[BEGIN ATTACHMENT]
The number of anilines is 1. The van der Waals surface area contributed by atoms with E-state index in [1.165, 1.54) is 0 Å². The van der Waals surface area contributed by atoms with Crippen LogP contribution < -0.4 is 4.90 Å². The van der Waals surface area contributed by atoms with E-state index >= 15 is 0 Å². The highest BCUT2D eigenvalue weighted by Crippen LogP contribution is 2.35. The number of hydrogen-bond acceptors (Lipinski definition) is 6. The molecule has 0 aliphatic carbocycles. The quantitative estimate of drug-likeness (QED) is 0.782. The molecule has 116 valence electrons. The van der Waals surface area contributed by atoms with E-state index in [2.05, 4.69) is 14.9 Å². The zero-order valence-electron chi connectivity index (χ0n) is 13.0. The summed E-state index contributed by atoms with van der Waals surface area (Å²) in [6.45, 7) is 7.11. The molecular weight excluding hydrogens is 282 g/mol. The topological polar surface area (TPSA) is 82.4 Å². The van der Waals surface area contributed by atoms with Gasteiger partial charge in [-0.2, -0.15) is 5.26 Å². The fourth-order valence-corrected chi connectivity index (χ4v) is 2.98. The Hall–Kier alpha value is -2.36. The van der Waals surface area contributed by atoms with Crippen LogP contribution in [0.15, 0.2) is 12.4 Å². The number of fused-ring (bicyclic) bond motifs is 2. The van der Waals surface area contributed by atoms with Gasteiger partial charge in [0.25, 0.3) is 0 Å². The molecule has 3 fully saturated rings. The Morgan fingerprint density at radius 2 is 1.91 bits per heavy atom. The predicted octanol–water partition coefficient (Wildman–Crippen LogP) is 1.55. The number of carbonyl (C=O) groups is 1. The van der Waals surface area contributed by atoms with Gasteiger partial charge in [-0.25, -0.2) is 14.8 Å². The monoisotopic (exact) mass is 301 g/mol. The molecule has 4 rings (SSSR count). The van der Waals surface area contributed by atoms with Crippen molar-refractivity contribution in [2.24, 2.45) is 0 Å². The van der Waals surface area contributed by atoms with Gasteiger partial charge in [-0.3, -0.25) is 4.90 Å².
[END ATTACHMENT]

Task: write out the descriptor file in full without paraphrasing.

The number of anilines is 1. The van der Waals surface area contributed by atoms with E-state index in [1.165, 1.54) is 0 Å². The van der Waals surface area contributed by atoms with Crippen LogP contribution < -0.4 is 4.90 Å². The van der Waals surface area contributed by atoms with E-state index >= 15 is 0 Å². The highest BCUT2D eigenvalue weighted by Crippen LogP contribution is 2.35. The number of hydrogen-bond acceptors (Lipinski definition) is 6. The molecule has 0 aliphatic carbocycles. The quantitative estimate of drug-likeness (QED) is 0.782. The molecule has 116 valence electrons. The van der Waals surface area contributed by atoms with E-state index in [2.05, 4.69) is 14.9 Å². The zero-order valence-electron chi connectivity index (χ0n) is 13.0. The summed E-state index contributed by atoms with van der Waals surface area (Å²) in [6.45, 7) is 7.11. The molecular weight excluding hydrogens is 282 g/mol. The topological polar surface area (TPSA) is 82.4 Å². The van der Waals surface area contributed by atoms with Gasteiger partial charge in [-0.2, -0.15) is 5.26 Å². The fourth-order valence-corrected chi connectivity index (χ4v) is 2.98. The Hall–Kier alpha value is -2.36. The van der Waals surface area contributed by atoms with Crippen LogP contribution in [0.15, 0.2) is 12.4 Å². The number of fused-ring (bicyclic) bond motifs is 2. The van der Waals surface area contributed by atoms with Gasteiger partial charge in [0.25, 0.3) is 0 Å². The molecule has 3 fully saturated rings. The Morgan fingerprint density at radius 2 is 1.91 bits per heavy atom. The predicted octanol–water partition coefficient (Wildman–Crippen LogP) is 1.55. The number of carbonyl (C=O) groups is 1. The van der Waals surface area contributed by atoms with Gasteiger partial charge in [-0.25, -0.2) is 14.8 Å². The monoisotopic (exact) mass is 301 g/mol. The molecule has 4 rings (SSSR count). The van der Waals surface area contributed by atoms with Crippen molar-refractivity contribution in [2.24, 2.45) is 0 Å². The van der Waals surface area contributed by atoms with Gasteiger partial charge in [-0.3, -0.25) is 4.90 Å².